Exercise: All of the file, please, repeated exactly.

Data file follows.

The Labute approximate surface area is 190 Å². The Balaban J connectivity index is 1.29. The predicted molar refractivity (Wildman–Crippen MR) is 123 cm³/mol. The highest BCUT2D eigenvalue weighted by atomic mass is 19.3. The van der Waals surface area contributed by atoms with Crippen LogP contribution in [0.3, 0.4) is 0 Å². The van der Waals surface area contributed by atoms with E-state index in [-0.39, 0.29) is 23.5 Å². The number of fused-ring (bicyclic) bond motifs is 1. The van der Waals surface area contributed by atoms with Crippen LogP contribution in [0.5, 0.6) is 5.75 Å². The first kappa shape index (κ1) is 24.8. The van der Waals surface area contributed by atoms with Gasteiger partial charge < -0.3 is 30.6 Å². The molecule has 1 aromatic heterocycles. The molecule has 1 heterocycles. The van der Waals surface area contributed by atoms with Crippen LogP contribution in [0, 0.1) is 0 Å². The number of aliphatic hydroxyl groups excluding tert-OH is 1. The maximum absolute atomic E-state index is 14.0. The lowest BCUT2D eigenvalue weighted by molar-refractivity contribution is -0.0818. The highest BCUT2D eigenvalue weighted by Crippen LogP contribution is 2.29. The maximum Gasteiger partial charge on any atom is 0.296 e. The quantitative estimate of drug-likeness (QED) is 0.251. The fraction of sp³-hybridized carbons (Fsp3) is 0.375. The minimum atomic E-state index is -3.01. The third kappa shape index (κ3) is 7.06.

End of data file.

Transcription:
The Labute approximate surface area is 190 Å². The Balaban J connectivity index is 1.29. The predicted molar refractivity (Wildman–Crippen MR) is 123 cm³/mol. The highest BCUT2D eigenvalue weighted by atomic mass is 19.3. The van der Waals surface area contributed by atoms with Crippen LogP contribution in [0.3, 0.4) is 0 Å². The van der Waals surface area contributed by atoms with E-state index in [-0.39, 0.29) is 23.5 Å². The number of fused-ring (bicyclic) bond motifs is 1. The van der Waals surface area contributed by atoms with Crippen LogP contribution in [0.5, 0.6) is 5.75 Å². The first kappa shape index (κ1) is 24.8. The van der Waals surface area contributed by atoms with Gasteiger partial charge < -0.3 is 30.6 Å². The molecule has 1 aromatic heterocycles. The molecule has 1 heterocycles. The van der Waals surface area contributed by atoms with Crippen LogP contribution in [0, 0.1) is 0 Å². The number of aliphatic hydroxyl groups excluding tert-OH is 1. The maximum absolute atomic E-state index is 14.0. The lowest BCUT2D eigenvalue weighted by molar-refractivity contribution is -0.0818. The highest BCUT2D eigenvalue weighted by Crippen LogP contribution is 2.29. The maximum Gasteiger partial charge on any atom is 0.296 e. The quantitative estimate of drug-likeness (QED) is 0.251. The fraction of sp³-hybridized carbons (Fsp3) is 0.375. The minimum atomic E-state index is -3.01. The third kappa shape index (κ3) is 7.06.